A forward assist and chrome lining to the chamber and barrel was added with the introduction of the M16A1 along with the 6slot birdcage flashhider. Which was no sooner than 1969-1970. So M16's in 1967 where generally XM16E1 or M16's.

    The M16A2 was introduced in the mideighties with the introduction of the SS109/M855 round which was/is a 62 grain fmj round as opposed to the M193 55 grain FMJ ball. Also the rifling was changed in the A2 from 1/12 to 1/7 to accomodate the longer tracer rounds.

  6. #6
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    Ok, true facts...but I always thought of the M-16 having a .223 i dont know where you got 5.55mm maybe thats another term for a .223...But what was soo unique about a M-16 that the rifling within the m-16 caused the bullet to tumble instead of spin str8 like most weapons...

  7. #7
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    5.56mm is .223 caliber (long). Except in the case of older weapons (.50 cal MG, .45 cal pistol, .30 cal MG), the military has gotten away and uses metric measurement (to be more in concert with NATO allies originally).

    Most other assault rifles used worldwide are 7.62mm (for instance the AK47), the rationale for 5.56mm was (a) lighter ammo, you can carry a lot more 5.56 than 7.62; (b) the 5.56mm round has an extremely high velocity, and generates as much if not more kinetic energy than the 7.62mm-based weapons, which gives it an equivalent impact to the heavier 7.62 round.

    Also, the 5.56mm round has a propensity to tumble, and upon impact, creates some pretty ghastly wounds (there are numerous stories about 5.56mm rounds being deflected by jungle foliage, whereas the heavier 7.62mm rounds would penetrate through).

    The .45 has given way to the 9mm pistol; and the M60 MG (which is of RVN vintage) is 7.62mm and replaced the .30 cal MG. The role of the M60 has been most replaced by the SAW (Squad Automatic Weapon), which has the advantage of using the 5.56mm round, and thus simplifies ammo resupply in the field.

    Take point troop and don't get yourself waxed to the max. Geronimo. -- d2

  8. #8
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    Because there is a very tiny diffence between 5.56x45 mm chambers and .223 Rem chambers, the latter being a bit tighter than the 5.56 mm NATO. Typically you will find 5.56 mm chambers on military issued rifles and semiauto LEO/private use weapons and .223 on per example a Remington 700 bolt action. The military have opted for a 5.56 mm chamber to allow for a wider tolerance whereas a pure .223 chamber will have tighter tolerances.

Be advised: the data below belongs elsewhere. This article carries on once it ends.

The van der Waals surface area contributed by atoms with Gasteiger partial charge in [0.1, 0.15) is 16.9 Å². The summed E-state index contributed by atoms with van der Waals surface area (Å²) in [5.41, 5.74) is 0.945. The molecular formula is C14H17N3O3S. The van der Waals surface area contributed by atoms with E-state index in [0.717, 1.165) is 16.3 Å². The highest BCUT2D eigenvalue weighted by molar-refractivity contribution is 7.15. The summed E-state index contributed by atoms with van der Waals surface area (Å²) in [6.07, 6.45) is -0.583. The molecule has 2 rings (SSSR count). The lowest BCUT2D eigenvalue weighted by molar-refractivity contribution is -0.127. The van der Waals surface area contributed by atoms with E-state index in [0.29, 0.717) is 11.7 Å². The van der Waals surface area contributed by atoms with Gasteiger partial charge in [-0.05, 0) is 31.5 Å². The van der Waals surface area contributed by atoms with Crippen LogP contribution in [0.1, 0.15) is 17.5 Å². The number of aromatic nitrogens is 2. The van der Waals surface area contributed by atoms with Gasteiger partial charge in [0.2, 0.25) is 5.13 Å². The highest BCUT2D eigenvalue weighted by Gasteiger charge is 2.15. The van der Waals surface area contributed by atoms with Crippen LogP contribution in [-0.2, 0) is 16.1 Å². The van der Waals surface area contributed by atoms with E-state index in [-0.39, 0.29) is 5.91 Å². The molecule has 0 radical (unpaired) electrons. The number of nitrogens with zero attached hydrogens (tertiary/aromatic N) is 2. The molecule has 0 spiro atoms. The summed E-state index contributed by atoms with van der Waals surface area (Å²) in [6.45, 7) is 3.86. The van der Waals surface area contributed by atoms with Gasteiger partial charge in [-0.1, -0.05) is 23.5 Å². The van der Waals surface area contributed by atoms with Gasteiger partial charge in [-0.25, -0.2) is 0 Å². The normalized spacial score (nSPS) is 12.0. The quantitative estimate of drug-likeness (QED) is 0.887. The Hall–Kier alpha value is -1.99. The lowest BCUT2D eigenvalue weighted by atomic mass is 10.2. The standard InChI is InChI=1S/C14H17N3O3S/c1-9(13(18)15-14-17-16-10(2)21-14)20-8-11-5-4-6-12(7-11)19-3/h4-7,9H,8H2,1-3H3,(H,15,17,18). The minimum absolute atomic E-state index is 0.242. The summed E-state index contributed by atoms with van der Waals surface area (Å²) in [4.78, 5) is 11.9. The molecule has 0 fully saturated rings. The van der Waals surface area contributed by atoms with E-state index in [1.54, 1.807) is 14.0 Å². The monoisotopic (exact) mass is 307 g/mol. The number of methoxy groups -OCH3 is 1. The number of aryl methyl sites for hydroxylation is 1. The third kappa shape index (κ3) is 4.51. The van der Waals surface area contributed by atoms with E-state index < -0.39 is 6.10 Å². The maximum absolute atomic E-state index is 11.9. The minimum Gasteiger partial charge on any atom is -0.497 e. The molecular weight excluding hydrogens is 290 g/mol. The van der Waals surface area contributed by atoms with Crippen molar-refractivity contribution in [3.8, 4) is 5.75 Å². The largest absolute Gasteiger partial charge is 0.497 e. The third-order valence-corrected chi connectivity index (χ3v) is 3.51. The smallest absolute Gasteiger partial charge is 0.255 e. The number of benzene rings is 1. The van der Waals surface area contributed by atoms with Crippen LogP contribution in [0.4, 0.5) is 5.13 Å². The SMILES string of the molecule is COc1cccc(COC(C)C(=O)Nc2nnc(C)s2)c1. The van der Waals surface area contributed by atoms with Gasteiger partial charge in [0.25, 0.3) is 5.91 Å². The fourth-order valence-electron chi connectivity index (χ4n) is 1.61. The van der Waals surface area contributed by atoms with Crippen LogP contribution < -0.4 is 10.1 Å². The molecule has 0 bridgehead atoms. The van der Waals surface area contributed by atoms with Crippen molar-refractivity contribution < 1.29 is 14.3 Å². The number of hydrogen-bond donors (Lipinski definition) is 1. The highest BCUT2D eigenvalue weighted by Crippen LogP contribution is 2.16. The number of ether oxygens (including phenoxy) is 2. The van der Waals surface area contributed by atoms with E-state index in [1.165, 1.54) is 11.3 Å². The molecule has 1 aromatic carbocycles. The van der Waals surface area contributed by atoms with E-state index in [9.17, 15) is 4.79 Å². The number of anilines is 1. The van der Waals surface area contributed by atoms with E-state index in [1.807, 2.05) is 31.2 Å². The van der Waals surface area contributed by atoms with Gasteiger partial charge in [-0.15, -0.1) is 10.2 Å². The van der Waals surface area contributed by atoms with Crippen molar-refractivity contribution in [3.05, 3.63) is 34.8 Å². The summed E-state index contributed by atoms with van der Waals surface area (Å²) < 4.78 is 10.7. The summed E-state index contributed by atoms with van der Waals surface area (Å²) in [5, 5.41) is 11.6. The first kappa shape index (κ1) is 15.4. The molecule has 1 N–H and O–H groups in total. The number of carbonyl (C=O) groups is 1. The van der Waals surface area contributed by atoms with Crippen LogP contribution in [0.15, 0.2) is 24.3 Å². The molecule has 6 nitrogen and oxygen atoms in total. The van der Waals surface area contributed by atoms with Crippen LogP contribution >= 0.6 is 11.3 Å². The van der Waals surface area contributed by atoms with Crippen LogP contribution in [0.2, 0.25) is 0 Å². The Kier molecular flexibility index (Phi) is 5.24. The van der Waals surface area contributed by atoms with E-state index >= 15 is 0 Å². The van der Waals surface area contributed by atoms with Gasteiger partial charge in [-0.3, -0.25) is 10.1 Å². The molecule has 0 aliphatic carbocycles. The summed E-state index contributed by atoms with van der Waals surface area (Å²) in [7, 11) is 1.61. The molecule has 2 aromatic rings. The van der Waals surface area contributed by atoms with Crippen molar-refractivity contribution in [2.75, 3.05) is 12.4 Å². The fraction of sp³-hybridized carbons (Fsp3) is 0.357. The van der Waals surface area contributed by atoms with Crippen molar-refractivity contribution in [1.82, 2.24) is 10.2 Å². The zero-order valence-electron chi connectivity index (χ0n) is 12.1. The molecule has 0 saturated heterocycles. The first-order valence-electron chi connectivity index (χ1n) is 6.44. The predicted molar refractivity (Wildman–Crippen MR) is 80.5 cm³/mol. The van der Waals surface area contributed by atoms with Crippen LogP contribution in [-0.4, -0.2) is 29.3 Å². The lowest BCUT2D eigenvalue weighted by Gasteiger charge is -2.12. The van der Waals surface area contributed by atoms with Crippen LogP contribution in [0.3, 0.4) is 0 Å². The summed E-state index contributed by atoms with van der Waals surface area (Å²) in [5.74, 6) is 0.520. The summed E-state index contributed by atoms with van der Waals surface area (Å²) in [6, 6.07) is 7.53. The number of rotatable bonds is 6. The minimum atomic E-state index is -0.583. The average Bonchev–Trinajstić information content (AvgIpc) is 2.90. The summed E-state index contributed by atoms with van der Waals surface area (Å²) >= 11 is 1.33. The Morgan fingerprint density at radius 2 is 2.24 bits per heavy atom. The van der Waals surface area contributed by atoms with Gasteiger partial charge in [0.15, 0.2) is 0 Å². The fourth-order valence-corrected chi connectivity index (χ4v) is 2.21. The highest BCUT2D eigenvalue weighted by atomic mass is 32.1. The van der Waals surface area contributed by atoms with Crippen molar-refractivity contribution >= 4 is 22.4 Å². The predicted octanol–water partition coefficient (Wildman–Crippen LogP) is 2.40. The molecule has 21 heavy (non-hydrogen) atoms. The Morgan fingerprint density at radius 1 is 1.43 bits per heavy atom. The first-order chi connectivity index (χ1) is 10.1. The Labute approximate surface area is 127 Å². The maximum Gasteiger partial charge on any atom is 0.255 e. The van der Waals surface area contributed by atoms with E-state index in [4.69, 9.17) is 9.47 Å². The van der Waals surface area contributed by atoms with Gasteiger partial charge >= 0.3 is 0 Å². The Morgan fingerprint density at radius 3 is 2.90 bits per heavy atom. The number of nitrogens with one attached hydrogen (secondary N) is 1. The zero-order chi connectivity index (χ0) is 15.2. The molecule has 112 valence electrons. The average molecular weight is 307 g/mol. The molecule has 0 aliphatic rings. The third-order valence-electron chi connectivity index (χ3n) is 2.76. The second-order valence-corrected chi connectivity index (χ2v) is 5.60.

Some AR15's which are heavily sporterized have a .223 chamber.

    The thing is both chambers will accept any .223/5.56 mm round.

    Besides that tumbling of the bullet, that was/is a great combination of the 1/12 rifling and the 55 grain bullet. Tumbling characteristics of the 1/7 rifling and the 62 grain M855 are far less compared to it's sixties era predessors.

    But the 5.56/.223 is not the only bullet that tumbles, any bullet being from .45 ACP to 50BMG will tumble under the right circumstances. It's just that the 5.56 mm 55 grain FMJ is balanced so that it's more prone to tumble upon impact. Take the same 55 grain round and shoot it from an AR15/M16 with a faster rifling and it will tumble less than when shot out of a slower (1/12 1/14 rifling).

    Bullets don't tumble in flight, they tumble on impact. Something the russians have exploited to great effect with their 5.45x39 mm round. That bullet weighs 60 grains but is fired out of a slower rifling than the M16A2/M4 family...so they adopted a lightweight ammo with a flatter trajectory than the 7,62x39 but made sure it was at least as effective if not more.

    Having owned several Bushmaster AR15's, an M14 and currently owning an AK47 in 7,62mm. And having handloaded my own ammo you can say I am somewhat familiar with the ammunition